Last Updated Oct 31, 2011 10:44 PM EDT
Prices for all food -- including food purchased at grocery stores and restaurant meals -- are projected to increase 3.5 percent to 4.5 percent for all of 2011, according to a new USDA briefing.
That's essentially in line with the current overall rate of inflation. As of September the consumer price index was up 3.9 percent year-over-year, driven by higher food and energy costs.
Food-at-home prices (grocery stores) are forecast to rise 4 percent to 5 percent in 2011, while food-away-from-home prices (restaurants) are expected to increase 3 percent to 4 percent.
"Although food price inflation was relatively weak for most of 2009 and 2010, cost pressures on wholesale and retail food prices due to higher food commodity and energy prices, along with strengthening global food demand, have pushed inflation projections upward for 2011," the USDA said in a statement.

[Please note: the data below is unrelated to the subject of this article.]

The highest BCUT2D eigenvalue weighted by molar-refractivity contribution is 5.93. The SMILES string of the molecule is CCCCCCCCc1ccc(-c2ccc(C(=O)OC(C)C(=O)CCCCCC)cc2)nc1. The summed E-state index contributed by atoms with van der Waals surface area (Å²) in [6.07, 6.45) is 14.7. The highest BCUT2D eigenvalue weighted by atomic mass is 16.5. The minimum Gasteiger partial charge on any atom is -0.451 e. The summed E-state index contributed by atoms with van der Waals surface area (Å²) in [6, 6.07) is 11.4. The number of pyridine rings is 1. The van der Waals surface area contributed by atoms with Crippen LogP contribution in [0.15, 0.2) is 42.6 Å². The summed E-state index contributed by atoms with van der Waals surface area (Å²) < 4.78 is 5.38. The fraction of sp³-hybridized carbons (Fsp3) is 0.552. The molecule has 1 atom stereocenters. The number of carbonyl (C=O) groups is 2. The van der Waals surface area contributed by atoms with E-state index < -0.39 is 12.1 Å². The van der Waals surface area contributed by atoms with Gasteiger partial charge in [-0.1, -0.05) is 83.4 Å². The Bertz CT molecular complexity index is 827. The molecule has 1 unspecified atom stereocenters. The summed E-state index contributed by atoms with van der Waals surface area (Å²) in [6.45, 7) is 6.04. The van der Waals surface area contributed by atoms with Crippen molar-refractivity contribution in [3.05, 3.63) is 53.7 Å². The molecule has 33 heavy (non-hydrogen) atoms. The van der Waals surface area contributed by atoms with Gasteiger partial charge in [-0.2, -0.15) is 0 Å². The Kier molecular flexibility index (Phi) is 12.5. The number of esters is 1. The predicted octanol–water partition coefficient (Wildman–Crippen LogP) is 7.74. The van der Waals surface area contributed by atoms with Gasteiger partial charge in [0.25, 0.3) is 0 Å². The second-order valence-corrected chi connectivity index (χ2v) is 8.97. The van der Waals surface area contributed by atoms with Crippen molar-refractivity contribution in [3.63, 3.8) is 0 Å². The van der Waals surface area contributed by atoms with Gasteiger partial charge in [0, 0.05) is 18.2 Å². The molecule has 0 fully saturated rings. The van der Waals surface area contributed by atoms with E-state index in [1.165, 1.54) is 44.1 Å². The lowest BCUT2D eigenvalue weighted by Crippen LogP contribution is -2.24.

In better news, food price inflation for most items is expected to slow in 2012 -- in some cases sharply.
Prices for beef, pork, eggs and dairy products, for example, are all projected to rise at a much slower rate next year. See the table below:
However, on the other side of the supermarket aisle, prices for cereals, bakery products, poultry and processed fruits and vegetables are forecast to rise more rapidly in 2012, according to USDA projections.
And even if next year offers some slowdown in rising food costs, prices will still increase at an uncomfortable rate -- at least when compared to what consumers are accustomed to seeing.
"For 2012, food price inflation is expected to abate from 2011 levels but is projected to be slightly above the historical average for the past two decades," the USDA said.
Image courtesy of Wikimedia Commons, CC 3.0.
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